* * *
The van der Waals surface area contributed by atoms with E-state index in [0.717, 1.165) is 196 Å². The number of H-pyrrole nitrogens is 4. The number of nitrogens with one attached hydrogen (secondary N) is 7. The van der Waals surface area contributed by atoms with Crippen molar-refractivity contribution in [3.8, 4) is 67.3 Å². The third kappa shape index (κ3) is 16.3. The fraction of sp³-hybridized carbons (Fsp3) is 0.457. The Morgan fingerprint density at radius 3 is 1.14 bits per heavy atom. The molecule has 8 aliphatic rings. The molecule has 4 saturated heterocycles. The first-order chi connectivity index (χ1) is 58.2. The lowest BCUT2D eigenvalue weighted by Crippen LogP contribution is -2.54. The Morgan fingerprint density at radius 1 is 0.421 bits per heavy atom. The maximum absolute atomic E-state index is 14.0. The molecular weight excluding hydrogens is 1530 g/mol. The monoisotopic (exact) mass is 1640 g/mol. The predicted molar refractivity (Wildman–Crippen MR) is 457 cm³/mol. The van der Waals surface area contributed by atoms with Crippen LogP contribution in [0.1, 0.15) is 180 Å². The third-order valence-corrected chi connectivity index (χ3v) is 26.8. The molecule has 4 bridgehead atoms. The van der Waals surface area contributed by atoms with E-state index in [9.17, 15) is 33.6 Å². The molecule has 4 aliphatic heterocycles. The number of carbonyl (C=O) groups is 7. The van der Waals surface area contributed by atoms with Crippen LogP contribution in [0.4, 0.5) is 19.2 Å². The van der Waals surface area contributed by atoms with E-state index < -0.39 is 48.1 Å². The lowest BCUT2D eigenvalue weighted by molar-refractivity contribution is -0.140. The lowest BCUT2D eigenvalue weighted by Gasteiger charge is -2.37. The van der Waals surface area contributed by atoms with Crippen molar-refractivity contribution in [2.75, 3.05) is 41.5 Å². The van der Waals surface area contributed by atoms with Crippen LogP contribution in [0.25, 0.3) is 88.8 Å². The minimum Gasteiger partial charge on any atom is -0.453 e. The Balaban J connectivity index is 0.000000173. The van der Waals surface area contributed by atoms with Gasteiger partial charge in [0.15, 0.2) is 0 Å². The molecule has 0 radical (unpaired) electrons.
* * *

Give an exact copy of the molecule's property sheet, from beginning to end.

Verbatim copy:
The van der Waals surface area contributed by atoms with E-state index in [0.717, 1.165) is 196 Å². The number of H-pyrrole nitrogens is 4. The number of nitrogens with one attached hydrogen (secondary N) is 7. The van der Waals surface area contributed by atoms with Crippen molar-refractivity contribution in [3.8, 4) is 67.3 Å². The third kappa shape index (κ3) is 16.3. The fraction of sp³-hybridized carbons (Fsp3) is 0.457. The Morgan fingerprint density at radius 3 is 1.14 bits per heavy atom. The molecule has 8 aliphatic rings. The molecule has 4 saturated heterocycles. The first-order chi connectivity index (χ1) is 58.2. The lowest BCUT2D eigenvalue weighted by Crippen LogP contribution is -2.54. The Morgan fingerprint density at radius 1 is 0.421 bits per heavy atom. The maximum absolute atomic E-state index is 14.0. The molecular weight excluding hydrogens is 1530 g/mol. The monoisotopic (exact) mass is 1640 g/mol. The predicted molar refractivity (Wildman–Crippen MR) is 457 cm³/mol. The van der Waals surface area contributed by atoms with Crippen LogP contribution in [0.1, 0.15) is 180 Å². The third-order valence-corrected chi connectivity index (χ3v) is 26.8. The molecule has 4 bridgehead atoms. The van der Waals surface area contributed by atoms with E-state index in [9.17, 15) is 33.6 Å². The molecule has 4 aliphatic heterocycles. The number of carbonyl (C=O) groups is 7. The van der Waals surface area contributed by atoms with Crippen LogP contribution in [0.4, 0.5) is 19.2 Å². The van der Waals surface area contributed by atoms with E-state index < -0.39 is 48.1 Å². The lowest BCUT2D eigenvalue weighted by molar-refractivity contribution is -0.140. The lowest BCUT2D eigenvalue weighted by Gasteiger charge is -2.37. The van der Waals surface area contributed by atoms with Crippen molar-refractivity contribution in [2.75, 3.05) is 41.5 Å². The van der Waals surface area contributed by atoms with Crippen LogP contribution in [0.25, 0.3) is 88.8 Å². The minimum Gasteiger partial charge on any atom is -0.453 e. The Balaban J connectivity index is 0.000000173. The van der Waals surface area contributed by atoms with Gasteiger partial charge in [0.15, 0.2) is 0 Å². The molecule has 0 radical (unpaired) electrons.